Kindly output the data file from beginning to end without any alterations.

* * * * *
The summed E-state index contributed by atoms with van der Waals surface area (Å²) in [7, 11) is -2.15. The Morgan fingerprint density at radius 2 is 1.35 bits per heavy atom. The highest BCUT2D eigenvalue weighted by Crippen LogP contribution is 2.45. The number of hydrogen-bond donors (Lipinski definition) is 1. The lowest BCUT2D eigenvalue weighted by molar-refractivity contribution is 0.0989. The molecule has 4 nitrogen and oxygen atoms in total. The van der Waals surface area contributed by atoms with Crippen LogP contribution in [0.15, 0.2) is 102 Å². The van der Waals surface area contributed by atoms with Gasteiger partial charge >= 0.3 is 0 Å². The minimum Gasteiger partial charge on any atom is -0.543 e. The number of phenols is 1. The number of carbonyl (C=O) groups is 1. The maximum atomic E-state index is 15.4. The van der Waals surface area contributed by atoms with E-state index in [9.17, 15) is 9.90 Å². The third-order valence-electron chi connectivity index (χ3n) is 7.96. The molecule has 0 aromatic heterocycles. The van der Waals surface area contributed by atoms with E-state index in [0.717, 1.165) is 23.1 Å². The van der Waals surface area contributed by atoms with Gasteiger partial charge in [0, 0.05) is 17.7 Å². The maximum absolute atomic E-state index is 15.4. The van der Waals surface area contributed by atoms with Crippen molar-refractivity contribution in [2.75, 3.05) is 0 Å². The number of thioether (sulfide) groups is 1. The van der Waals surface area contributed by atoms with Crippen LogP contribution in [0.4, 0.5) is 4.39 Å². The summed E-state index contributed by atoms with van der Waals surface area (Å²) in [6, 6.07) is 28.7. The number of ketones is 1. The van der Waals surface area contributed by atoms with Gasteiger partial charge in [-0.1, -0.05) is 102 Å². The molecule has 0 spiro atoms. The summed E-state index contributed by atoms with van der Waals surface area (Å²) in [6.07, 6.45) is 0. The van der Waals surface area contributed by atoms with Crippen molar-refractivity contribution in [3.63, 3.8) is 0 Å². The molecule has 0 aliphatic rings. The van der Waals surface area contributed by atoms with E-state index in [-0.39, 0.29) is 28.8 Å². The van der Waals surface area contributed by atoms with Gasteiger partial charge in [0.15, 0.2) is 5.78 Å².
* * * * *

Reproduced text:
The summed E-state index contributed by atoms with van der Waals surface area (Å²) in [7, 11) is -2.15. The Morgan fingerprint density at radius 2 is 1.35 bits per heavy atom. The highest BCUT2D eigenvalue weighted by Crippen LogP contribution is 2.45. The number of hydrogen-bond donors (Lipinski definition) is 1. The lowest BCUT2D eigenvalue weighted by molar-refractivity contribution is 0.0989. The molecule has 4 nitrogen and oxygen atoms in total. The van der Waals surface area contributed by atoms with Crippen LogP contribution in [0.15, 0.2) is 102 Å². The van der Waals surface area contributed by atoms with Gasteiger partial charge >= 0.3 is 0 Å². The minimum Gasteiger partial charge on any atom is -0.543 e. The number of phenols is 1. The number of carbonyl (C=O) groups is 1. The maximum atomic E-state index is 15.4. The van der Waals surface area contributed by atoms with E-state index in [9.17, 15) is 9.90 Å². The third-order valence-electron chi connectivity index (χ3n) is 7.96. The molecule has 0 aromatic heterocycles. The van der Waals surface area contributed by atoms with E-state index in [0.717, 1.165) is 23.1 Å². The van der Waals surface area contributed by atoms with Gasteiger partial charge in [0, 0.05) is 17.7 Å². The maximum absolute atomic E-state index is 15.4. The van der Waals surface area contributed by atoms with Crippen molar-refractivity contribution in [2.75, 3.05) is 0 Å². The number of thioether (sulfide) groups is 1. The van der Waals surface area contributed by atoms with Crippen LogP contribution in [0.4, 0.5) is 4.39 Å². The summed E-state index contributed by atoms with van der Waals surface area (Å²) in [6, 6.07) is 28.7. The number of ketones is 1. The van der Waals surface area contributed by atoms with Gasteiger partial charge in [-0.1, -0.05) is 102 Å². The molecule has 0 spiro atoms. The summed E-state index contributed by atoms with van der Waals surface area (Å²) in [6.07, 6.45) is 0. The van der Waals surface area contributed by atoms with Crippen molar-refractivity contribution in [3.63, 3.8) is 0 Å². The molecule has 0 aliphatic rings. The van der Waals surface area contributed by atoms with E-state index in [-0.39, 0.29) is 28.8 Å². The van der Waals surface area contributed by atoms with Gasteiger partial charge in [0.15, 0.2) is 5.78 Å².